NOTE from Fields and Dennis: In Massachusetts, a pre-divorce agreement that would award the embryos to one party upon separation or divorce is against public policy. The Supreme Judicial Court, in A.Z. v. B.Z., 431 Mass. 150,160 (2000), held that this public policy trumped contracts that would “compel one donor to become a parent against his or her will.”
In Arizona, as the article below notes, the law is different.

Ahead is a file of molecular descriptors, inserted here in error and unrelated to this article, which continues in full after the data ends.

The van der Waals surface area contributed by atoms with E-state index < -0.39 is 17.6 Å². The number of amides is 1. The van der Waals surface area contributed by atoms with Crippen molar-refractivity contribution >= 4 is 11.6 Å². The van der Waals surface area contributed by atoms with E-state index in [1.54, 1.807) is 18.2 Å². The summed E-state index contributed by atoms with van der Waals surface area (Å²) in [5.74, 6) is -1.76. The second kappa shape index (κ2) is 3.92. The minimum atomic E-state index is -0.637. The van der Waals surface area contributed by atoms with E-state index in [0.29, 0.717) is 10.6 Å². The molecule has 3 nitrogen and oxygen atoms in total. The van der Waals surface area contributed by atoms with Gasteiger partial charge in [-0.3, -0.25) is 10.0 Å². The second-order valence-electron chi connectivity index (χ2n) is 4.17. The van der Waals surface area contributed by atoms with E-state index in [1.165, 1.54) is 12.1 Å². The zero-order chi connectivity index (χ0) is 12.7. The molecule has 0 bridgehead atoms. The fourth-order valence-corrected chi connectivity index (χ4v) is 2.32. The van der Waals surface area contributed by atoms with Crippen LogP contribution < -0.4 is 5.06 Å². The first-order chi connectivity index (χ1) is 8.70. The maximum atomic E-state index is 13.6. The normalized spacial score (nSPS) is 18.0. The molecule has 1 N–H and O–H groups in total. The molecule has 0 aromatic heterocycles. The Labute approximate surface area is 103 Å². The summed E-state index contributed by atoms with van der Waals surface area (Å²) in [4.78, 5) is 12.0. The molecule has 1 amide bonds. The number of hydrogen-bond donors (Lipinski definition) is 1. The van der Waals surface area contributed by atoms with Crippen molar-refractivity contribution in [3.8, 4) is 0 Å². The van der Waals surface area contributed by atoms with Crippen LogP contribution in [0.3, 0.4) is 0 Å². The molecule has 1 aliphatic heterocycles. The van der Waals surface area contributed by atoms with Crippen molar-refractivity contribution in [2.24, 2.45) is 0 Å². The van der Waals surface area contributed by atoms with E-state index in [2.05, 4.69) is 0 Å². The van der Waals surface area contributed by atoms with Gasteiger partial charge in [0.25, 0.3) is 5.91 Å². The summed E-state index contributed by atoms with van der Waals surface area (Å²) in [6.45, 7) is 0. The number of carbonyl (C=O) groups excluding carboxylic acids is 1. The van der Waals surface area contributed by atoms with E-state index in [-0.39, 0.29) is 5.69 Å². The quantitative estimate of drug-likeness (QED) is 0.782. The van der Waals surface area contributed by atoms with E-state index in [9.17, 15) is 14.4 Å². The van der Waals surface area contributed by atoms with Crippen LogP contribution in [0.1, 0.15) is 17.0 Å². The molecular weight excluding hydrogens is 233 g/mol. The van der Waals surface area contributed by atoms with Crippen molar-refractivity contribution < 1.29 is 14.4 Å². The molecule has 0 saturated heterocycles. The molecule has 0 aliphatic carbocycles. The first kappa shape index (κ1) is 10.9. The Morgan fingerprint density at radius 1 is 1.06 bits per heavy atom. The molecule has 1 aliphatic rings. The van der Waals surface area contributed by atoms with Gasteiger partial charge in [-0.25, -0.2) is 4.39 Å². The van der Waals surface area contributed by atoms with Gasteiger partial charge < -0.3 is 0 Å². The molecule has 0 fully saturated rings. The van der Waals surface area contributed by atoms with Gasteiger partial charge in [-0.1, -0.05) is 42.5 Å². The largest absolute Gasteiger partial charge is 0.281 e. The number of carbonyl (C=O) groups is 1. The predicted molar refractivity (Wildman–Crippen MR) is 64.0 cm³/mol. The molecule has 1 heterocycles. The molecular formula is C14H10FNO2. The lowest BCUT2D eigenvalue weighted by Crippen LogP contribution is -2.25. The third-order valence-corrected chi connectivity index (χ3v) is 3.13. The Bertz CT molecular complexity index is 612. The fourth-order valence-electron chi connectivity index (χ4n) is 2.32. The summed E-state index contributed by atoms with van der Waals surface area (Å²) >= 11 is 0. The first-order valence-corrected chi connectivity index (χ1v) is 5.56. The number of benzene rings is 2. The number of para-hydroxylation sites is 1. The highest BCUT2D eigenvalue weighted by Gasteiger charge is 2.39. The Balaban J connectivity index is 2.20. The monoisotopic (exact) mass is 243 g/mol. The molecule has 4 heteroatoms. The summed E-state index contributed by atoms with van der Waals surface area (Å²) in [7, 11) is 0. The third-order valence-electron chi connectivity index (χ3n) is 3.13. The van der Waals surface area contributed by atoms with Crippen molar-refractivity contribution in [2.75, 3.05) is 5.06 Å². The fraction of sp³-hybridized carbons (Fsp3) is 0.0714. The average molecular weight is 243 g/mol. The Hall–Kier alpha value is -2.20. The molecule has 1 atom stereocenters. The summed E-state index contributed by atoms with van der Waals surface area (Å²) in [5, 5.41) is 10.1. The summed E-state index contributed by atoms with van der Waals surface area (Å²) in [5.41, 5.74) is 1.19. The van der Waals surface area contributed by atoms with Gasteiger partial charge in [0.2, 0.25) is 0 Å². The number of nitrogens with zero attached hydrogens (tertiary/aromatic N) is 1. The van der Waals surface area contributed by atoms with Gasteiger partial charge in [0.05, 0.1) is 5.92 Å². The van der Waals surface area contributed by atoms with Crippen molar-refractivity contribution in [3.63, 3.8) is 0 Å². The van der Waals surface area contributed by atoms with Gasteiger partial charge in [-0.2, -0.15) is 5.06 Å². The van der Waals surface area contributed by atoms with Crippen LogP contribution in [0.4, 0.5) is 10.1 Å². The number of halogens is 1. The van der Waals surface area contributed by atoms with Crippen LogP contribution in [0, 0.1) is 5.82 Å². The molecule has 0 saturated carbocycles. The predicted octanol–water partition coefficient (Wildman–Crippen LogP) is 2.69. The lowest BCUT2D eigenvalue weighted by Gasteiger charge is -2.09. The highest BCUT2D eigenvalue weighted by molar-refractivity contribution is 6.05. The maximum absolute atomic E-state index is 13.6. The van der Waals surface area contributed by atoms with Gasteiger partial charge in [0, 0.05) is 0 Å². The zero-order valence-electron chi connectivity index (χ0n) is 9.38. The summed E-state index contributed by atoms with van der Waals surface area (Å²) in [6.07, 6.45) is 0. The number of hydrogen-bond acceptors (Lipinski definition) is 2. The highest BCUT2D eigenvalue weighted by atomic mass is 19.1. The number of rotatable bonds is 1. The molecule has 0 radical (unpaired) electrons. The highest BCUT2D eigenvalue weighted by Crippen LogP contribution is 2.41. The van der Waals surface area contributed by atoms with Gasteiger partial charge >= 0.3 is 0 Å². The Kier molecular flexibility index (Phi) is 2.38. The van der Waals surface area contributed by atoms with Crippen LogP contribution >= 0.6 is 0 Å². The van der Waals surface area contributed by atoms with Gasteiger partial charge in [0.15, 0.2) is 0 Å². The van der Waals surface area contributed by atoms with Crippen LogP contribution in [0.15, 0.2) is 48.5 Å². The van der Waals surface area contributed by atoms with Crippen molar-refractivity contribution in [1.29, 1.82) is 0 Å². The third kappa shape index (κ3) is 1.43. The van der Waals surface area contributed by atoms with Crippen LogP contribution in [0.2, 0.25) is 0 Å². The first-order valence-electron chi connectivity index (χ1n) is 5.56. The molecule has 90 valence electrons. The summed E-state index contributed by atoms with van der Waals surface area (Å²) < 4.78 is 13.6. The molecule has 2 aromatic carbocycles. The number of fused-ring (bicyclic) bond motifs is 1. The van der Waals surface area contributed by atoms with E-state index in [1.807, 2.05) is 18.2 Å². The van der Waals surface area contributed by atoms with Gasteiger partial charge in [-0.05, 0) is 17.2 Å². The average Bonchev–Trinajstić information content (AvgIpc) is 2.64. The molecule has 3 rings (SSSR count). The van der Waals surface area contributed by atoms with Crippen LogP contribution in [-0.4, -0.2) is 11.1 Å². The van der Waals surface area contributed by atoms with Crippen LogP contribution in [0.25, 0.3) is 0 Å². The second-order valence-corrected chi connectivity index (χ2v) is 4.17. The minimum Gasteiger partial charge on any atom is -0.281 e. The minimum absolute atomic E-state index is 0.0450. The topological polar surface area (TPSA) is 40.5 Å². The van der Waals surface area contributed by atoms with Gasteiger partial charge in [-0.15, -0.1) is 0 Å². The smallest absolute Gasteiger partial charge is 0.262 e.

Arizona has become the first state in the US to pass a law mandating what happens to frozen embryos after couples get divorced.
When there’s a dispute over whether to destroy the cells, the law says, the frozen embryos must go to the person who wants them “to develop to birth.”
The landmark legislation, supported by anti-abortion groups and signed into law by Gov. Doug Ducey last week, is at the vanguard of the nationwide abortion debate. While some conservatives are cheering the new law as further support for the notion of “personhood,” others argue that it is a dangerous overreach of government.
Read more here.